Case Studies

Evaluating Liberty LatAm’s Key Markets and Runway for Growth

We spent significant time on the ground in Liberty Latin America (“Liberty LatAm”) markets in 2019 and met with several local management teams, including in Chile (Liberty LatAm’s #1 market) and Panama (#2 market).  We have a visit to Puerto Rico (#3 market) planned for March, when we will have an opportunity to evaluate the company’s recently announced acquisition of the largest and most advanced mobile network on the island.  Because AT&T was pressured to sell this network by an activist shareholder, Liberty LatAm was able to purchase the business at an attractive valuation that should be accretive to free cash flow.  During the year, we also spoke with a series of competitors, suppliers, and global peers.  These calls allow us both to verify what we learned on the ground from Liberty LatAm’s managers and to better understand the competitive ambitions of these other players.

We assess potential competitive threats across Liberty LatAm’s markets in several important ways.  First, we look closely for any changes in network overbuild and overlap from one or multiple competitors.  Second, we independently track the quality of Liberty LatAm’s and competitors’ networks in each market through speed test aggregation.  We want to know if Liberty LatAm is improving the quality of its offerings on an absolute and relative basis from the consumer’s perspective.  Third, we independently record the offerings and packages in Liberty LatAm’s larger markets for both Liberty LatAm and its competitors.  This effort helps us follow price and service changes in real-time to consider who has the best value proposition and where margin pressures may be lessening or increasing.  In parallel, we try to look forward to competitive considerations that are developing elsewhere.  To that end, we follow Liberty LatAm’s developed market peers to assess business trends before they potentially migrate into Liberty LatAm’s markets.  And we follow the changes in technology that could be either threats or boosts to the industry.  All of these factors are important to reliably projecting Liberty LatAm’s long-term cash flows.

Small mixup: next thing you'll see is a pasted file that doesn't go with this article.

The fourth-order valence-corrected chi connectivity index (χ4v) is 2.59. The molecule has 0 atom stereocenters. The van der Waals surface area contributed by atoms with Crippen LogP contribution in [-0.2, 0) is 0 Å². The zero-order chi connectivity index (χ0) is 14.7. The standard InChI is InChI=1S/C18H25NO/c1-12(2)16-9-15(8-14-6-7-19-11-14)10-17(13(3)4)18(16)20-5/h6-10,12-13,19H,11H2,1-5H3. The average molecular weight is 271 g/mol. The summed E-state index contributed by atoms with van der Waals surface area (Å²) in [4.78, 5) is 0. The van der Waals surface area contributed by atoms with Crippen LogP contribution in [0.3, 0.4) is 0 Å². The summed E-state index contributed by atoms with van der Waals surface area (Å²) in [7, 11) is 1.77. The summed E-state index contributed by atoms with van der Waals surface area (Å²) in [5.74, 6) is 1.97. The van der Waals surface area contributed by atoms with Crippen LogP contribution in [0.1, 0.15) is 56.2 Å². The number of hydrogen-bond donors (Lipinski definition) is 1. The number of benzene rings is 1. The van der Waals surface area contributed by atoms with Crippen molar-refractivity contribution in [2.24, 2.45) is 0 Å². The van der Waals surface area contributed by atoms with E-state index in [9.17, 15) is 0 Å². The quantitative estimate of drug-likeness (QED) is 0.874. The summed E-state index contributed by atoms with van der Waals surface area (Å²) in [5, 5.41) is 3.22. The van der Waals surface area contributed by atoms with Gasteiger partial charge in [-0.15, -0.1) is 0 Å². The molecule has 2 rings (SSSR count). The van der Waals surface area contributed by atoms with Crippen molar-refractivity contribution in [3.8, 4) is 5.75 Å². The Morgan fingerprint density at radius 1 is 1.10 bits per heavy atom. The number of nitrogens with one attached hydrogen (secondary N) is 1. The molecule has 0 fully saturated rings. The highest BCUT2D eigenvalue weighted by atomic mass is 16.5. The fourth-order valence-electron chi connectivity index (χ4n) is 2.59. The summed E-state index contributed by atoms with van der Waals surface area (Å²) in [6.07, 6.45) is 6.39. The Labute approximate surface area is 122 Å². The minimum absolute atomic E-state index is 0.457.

We spoke with management on multiple occasions during the year on timely corporate finance topics, and we had an extended meeting with Liberty LatAm’s CEO Balan Nair and CFO Chris Noyes at their Denver offices about strategic and operational considerations.  They are optimistic about their ability to achieve scale across the company’s markets, and we believe they have many places to deploy cash at high internal rates of return for years to come.  Liberty LatAm is focused on long-term cash generation at the expense of near-term GAAP earnings, which we support.  In fact, this near-term softness in reported earnings provided the opportunity to build the position at compelling prices.

Through the first nine months of 2019, Liberty LatAm grew organic revenues by 2% and operating cash flow by 6%.  Liberty LatAm’s fixed network (broadband) remains the company’s most compelling business due to its size and natural monopoly characteristics.  Revenues and margins are defendable, and Liberty LatAm has a long runway to build out its fixed network in Chile, Central America, and the Caribbean at incremental returns in excess of 20%.  The mobile business is less attractive generally, although it still produces sufficient returns in markets where the competitive profile is reasonable.  That is not currently the case in Panama, a four-player mobile market that has been a meaningful drag on Liberty LatAm’s overall results in recent years.  Given the significant financial distress of the fourth player (Digicel) and the government’s recent lift of its ban on consolidation, we expect there will be at least one — if not two — fewer players in this market soon.  This move would materially improve profitability in Liberty LatAm’s #2 market.  Elsewhere in Central America and the Caribbean, Liberty LatAm is instituting best practices, leveraging the scale of the Liberty complex to improve its products (set-top boxes, modems/Wi-Fi routers, cheaper procurement), and rationalizing costs.  This work should reveal itself in the financial results over the next several years.